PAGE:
With his band on ice, Fun.‘s Andrew Dost is having a different kind of fun these days — in film.
The multi-instrumentalist and composer is on a roll now with three movie scores under his belt, including The D Train, which opens in theaters May 8.
“Scoring films has always been kind of my goal,” says Dost, whose recent projects also include the HBO documentary It’s Me, Hilary, about author-illustrator Hilary Knight, and the unreleased independent film Me Him Her.
“It’s always been something I thought I would do once the band wound down and I didn’t want to tour anymore. I thought that would happen when I was a little older, but the band wound down a little sooner than I thought it would, which gave me a perfect time to dive in.”
Besides The D Train‘s score, Dost also co-wrote the end-title song “A Million Stars” with Fun. bandmate Jack Antonoff and OMD’s Andy McCluskey, who sings it.
“That was a fun one,” Dost says. “We had talked about doing a song for the end titles, so we cooked something up but we didn’t really have anybody to sing and didn’t have any verses … We made a dream list of people we’d want to sing it; we all kind of wracked our brains to think of who the perfect voice would be.”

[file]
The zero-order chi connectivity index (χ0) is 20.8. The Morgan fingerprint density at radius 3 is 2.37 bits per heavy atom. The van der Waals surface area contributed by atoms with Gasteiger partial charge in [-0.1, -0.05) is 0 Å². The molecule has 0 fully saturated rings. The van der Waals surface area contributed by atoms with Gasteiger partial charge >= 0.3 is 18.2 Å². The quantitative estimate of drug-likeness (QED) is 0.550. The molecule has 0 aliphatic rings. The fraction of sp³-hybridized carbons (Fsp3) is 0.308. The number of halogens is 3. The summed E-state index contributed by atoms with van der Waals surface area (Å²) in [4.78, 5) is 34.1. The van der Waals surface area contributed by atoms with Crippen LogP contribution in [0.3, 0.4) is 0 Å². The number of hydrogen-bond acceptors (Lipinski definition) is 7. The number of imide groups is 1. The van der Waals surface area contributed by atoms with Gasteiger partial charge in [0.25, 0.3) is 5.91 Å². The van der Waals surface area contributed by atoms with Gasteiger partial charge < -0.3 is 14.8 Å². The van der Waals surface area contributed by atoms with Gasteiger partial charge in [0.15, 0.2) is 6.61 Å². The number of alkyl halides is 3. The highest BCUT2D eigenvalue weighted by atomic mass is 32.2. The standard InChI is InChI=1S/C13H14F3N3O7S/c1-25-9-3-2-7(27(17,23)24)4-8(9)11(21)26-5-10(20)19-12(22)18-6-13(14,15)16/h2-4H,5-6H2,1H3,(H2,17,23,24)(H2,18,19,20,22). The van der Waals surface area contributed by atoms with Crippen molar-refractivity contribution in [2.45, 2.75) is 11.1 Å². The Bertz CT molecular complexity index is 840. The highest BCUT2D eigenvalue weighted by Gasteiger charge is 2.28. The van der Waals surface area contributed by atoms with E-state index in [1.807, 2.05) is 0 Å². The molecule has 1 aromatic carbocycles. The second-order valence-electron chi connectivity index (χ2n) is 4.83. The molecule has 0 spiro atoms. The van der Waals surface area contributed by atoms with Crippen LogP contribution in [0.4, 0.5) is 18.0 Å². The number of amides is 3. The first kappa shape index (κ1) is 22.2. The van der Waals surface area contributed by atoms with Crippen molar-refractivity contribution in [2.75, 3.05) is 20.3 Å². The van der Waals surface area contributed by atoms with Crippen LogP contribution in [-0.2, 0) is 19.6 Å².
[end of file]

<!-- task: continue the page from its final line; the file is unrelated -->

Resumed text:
“We ended up wanting Andy and reached out to him; not only did he contribute the verses and sing beautifully,” he continues. “It was nice to work with Jack outside of Fun.; he’s such a super-talented guy and contributed tons to the song, like just making the bridge out of thin air. Actually the only people who were in the same room at any point of the song were Jack and me, for a couple of hours.”
Fun.’s future, according to Dost, is “sort of all nebulous. I’ve just started reconciling that it’s not going to be on any timetable I’m concerned with. So I’m going to keep doing my thing, treating it like a loose collective.”
“Before we were all kind of brothers living together and spending every second together,” Dost adds. “Now we don’t spend much time together, so it’s a little bit of a different kind of situation. I don’t know how and when and if we will come back together. I hope that we do; I think we still have a lot left to say.”
Until then, Dost is hoping to score more films. “It’s nice now to have a few things under my belt so I can say, ‘You would be safe with me, and maybe I have a unique thing to contribute to your movie,'” says Dost, who’s residing in northern Michigan these days and is also making oak tables.
“It’s not a risky thing to hire me.”